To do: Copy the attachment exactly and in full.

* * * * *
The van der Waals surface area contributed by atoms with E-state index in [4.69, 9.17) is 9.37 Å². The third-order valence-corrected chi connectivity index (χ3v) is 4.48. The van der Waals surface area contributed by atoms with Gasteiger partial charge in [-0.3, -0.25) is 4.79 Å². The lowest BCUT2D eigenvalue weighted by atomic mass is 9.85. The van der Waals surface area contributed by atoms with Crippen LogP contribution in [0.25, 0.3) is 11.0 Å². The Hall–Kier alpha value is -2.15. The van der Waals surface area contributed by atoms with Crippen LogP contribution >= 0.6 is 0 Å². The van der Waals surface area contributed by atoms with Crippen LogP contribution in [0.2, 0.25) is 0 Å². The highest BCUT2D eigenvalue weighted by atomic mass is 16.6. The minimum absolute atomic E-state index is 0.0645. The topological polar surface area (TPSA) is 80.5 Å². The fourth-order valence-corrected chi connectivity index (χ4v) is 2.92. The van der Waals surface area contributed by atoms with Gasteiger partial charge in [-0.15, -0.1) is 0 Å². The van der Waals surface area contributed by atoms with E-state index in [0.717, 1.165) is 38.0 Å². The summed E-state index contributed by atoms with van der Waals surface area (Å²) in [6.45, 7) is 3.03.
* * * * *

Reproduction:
The van der Waals surface area contributed by atoms with E-state index in [4.69, 9.17) is 9.37 Å². The third-order valence-corrected chi connectivity index (χ3v) is 4.48. The van der Waals surface area contributed by atoms with Gasteiger partial charge in [-0.3, -0.25) is 4.79 Å². The lowest BCUT2D eigenvalue weighted by atomic mass is 9.85. The van der Waals surface area contributed by atoms with Crippen LogP contribution in [0.25, 0.3) is 11.0 Å². The Hall–Kier alpha value is -2.15. The van der Waals surface area contributed by atoms with Crippen LogP contribution >= 0.6 is 0 Å². The van der Waals surface area contributed by atoms with Crippen LogP contribution in [0.2, 0.25) is 0 Å². The highest BCUT2D eigenvalue weighted by atomic mass is 16.6. The minimum absolute atomic E-state index is 0.0645. The topological polar surface area (TPSA) is 80.5 Å². The fourth-order valence-corrected chi connectivity index (χ4v) is 2.92. The van der Waals surface area contributed by atoms with Gasteiger partial charge in [-0.15, -0.1) is 0 Å². The van der Waals surface area contributed by atoms with E-state index in [0.717, 1.165) is 38.0 Å². The summed E-state index contributed by atoms with van der Waals surface area (Å²) in [6.45, 7) is 3.03.